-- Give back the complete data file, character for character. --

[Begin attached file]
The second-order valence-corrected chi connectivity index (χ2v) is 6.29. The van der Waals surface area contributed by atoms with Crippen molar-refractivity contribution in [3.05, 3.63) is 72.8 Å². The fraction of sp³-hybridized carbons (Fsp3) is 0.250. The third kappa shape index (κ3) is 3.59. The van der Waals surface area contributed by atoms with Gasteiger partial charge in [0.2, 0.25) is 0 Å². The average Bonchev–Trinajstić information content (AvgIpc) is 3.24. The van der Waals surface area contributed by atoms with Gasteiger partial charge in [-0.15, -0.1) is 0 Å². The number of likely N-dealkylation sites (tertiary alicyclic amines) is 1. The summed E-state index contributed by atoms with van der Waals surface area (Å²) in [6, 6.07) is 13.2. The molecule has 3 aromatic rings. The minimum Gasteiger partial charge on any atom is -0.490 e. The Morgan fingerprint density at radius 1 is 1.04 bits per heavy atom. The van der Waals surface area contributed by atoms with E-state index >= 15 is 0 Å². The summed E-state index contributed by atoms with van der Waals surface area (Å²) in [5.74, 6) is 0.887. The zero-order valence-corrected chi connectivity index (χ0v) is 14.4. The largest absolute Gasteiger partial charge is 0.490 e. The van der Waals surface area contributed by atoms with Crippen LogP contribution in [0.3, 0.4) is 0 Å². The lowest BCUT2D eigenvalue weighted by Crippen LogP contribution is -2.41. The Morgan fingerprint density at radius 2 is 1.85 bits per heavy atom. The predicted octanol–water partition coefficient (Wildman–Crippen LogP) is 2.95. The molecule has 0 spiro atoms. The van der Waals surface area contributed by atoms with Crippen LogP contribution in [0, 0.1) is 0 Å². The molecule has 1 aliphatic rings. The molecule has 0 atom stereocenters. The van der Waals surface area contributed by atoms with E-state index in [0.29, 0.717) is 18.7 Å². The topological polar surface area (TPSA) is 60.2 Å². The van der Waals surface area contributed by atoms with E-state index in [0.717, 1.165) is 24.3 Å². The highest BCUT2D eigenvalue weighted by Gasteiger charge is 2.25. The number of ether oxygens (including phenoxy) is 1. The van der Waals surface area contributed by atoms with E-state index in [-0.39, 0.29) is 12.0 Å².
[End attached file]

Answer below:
The second-order valence-corrected chi connectivity index (χ2v) is 6.29. The van der Waals surface area contributed by atoms with Crippen molar-refractivity contribution in [3.05, 3.63) is 72.8 Å². The fraction of sp³-hybridized carbons (Fsp3) is 0.250. The third kappa shape index (κ3) is 3.59. The van der Waals surface area contributed by atoms with Gasteiger partial charge in [0.2, 0.25) is 0 Å². The average Bonchev–Trinajstić information content (AvgIpc) is 3.24. The van der Waals surface area contributed by atoms with Gasteiger partial charge in [-0.15, -0.1) is 0 Å². The number of likely N-dealkylation sites (tertiary alicyclic amines) is 1. The summed E-state index contributed by atoms with van der Waals surface area (Å²) in [6, 6.07) is 13.2. The molecule has 3 aromatic rings. The minimum Gasteiger partial charge on any atom is -0.490 e. The Morgan fingerprint density at radius 1 is 1.04 bits per heavy atom. The van der Waals surface area contributed by atoms with E-state index >= 15 is 0 Å². The summed E-state index contributed by atoms with van der Waals surface area (Å²) in [5.74, 6) is 0.887. The zero-order valence-corrected chi connectivity index (χ0v) is 14.4. The largest absolute Gasteiger partial charge is 0.490 e. The van der Waals surface area contributed by atoms with Crippen LogP contribution in [0.3, 0.4) is 0 Å². The lowest BCUT2D eigenvalue weighted by Crippen LogP contribution is -2.41. The Morgan fingerprint density at radius 2 is 1.85 bits per heavy atom. The predicted octanol–water partition coefficient (Wildman–Crippen LogP) is 2.95. The molecule has 0 spiro atoms. The van der Waals surface area contributed by atoms with Crippen LogP contribution in [0, 0.1) is 0 Å². The molecule has 1 aliphatic rings. The molecule has 0 atom stereocenters. The van der Waals surface area contributed by atoms with E-state index in [0.29, 0.717) is 18.7 Å². The topological polar surface area (TPSA) is 60.2 Å². The van der Waals surface area contributed by atoms with E-state index in [0.717, 1.165) is 24.3 Å². The highest BCUT2D eigenvalue weighted by Gasteiger charge is 2.25. The number of ether oxygens (including phenoxy) is 1. The van der Waals surface area contributed by atoms with E-state index in [-0.39, 0.29) is 12.0 Å².